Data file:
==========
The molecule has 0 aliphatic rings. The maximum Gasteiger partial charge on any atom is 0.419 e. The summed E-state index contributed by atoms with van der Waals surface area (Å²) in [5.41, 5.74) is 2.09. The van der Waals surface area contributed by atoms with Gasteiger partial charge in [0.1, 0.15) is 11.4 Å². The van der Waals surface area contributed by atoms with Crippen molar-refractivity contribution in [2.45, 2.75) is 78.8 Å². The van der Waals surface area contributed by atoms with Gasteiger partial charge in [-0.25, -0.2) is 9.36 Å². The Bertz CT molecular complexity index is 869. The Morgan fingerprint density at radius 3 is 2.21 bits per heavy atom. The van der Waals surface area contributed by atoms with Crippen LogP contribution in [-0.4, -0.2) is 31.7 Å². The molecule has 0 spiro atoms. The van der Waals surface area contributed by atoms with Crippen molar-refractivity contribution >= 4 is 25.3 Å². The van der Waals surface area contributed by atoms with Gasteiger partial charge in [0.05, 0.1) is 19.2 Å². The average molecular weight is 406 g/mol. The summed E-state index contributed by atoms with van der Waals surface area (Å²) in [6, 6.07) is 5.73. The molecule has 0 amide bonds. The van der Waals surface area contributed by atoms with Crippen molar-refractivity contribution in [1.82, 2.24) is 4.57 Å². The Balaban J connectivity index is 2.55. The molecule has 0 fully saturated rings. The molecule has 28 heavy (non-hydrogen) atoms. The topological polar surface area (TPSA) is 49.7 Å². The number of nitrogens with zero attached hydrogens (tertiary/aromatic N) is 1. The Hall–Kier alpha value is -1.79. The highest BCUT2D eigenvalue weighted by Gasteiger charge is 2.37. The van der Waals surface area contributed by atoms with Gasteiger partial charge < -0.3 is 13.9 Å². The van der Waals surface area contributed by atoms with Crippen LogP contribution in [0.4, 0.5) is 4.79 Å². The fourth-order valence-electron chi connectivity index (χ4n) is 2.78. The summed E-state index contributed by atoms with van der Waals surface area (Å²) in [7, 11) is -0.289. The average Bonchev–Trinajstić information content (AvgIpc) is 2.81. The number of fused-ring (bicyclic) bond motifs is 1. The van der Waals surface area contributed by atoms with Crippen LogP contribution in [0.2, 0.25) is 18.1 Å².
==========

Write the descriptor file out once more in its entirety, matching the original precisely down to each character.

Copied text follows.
The molecule has 0 aliphatic rings. The maximum Gasteiger partial charge on any atom is 0.419 e. The summed E-state index contributed by atoms with van der Waals surface area (Å²) in [5.41, 5.74) is 2.09. The van der Waals surface area contributed by atoms with Gasteiger partial charge in [0.1, 0.15) is 11.4 Å². The van der Waals surface area contributed by atoms with Crippen molar-refractivity contribution in [2.45, 2.75) is 78.8 Å². The van der Waals surface area contributed by atoms with Gasteiger partial charge in [-0.25, -0.2) is 9.36 Å². The Bertz CT molecular complexity index is 869. The Morgan fingerprint density at radius 3 is 2.21 bits per heavy atom. The van der Waals surface area contributed by atoms with Crippen LogP contribution in [-0.4, -0.2) is 31.7 Å². The molecule has 0 spiro atoms. The van der Waals surface area contributed by atoms with Crippen molar-refractivity contribution >= 4 is 25.3 Å². The van der Waals surface area contributed by atoms with Gasteiger partial charge in [0.05, 0.1) is 19.2 Å². The average molecular weight is 406 g/mol. The summed E-state index contributed by atoms with van der Waals surface area (Å²) in [6, 6.07) is 5.73. The molecule has 0 amide bonds. The van der Waals surface area contributed by atoms with Crippen molar-refractivity contribution in [1.82, 2.24) is 4.57 Å². The Balaban J connectivity index is 2.55. The molecule has 0 fully saturated rings. The molecule has 28 heavy (non-hydrogen) atoms. The topological polar surface area (TPSA) is 49.7 Å². The number of nitrogens with zero attached hydrogens (tertiary/aromatic N) is 1. The Hall–Kier alpha value is -1.79. The highest BCUT2D eigenvalue weighted by Gasteiger charge is 2.37. The van der Waals surface area contributed by atoms with Gasteiger partial charge < -0.3 is 13.9 Å². The van der Waals surface area contributed by atoms with Crippen LogP contribution in [0.4, 0.5) is 4.79 Å². The fourth-order valence-electron chi connectivity index (χ4n) is 2.78. The summed E-state index contributed by atoms with van der Waals surface area (Å²) in [7, 11) is -0.289. The average Bonchev–Trinajstić information content (AvgIpc) is 2.81. The number of fused-ring (bicyclic) bond motifs is 1. The van der Waals surface area contributed by atoms with Crippen LogP contribution in [0.2, 0.25) is 18.1 Å².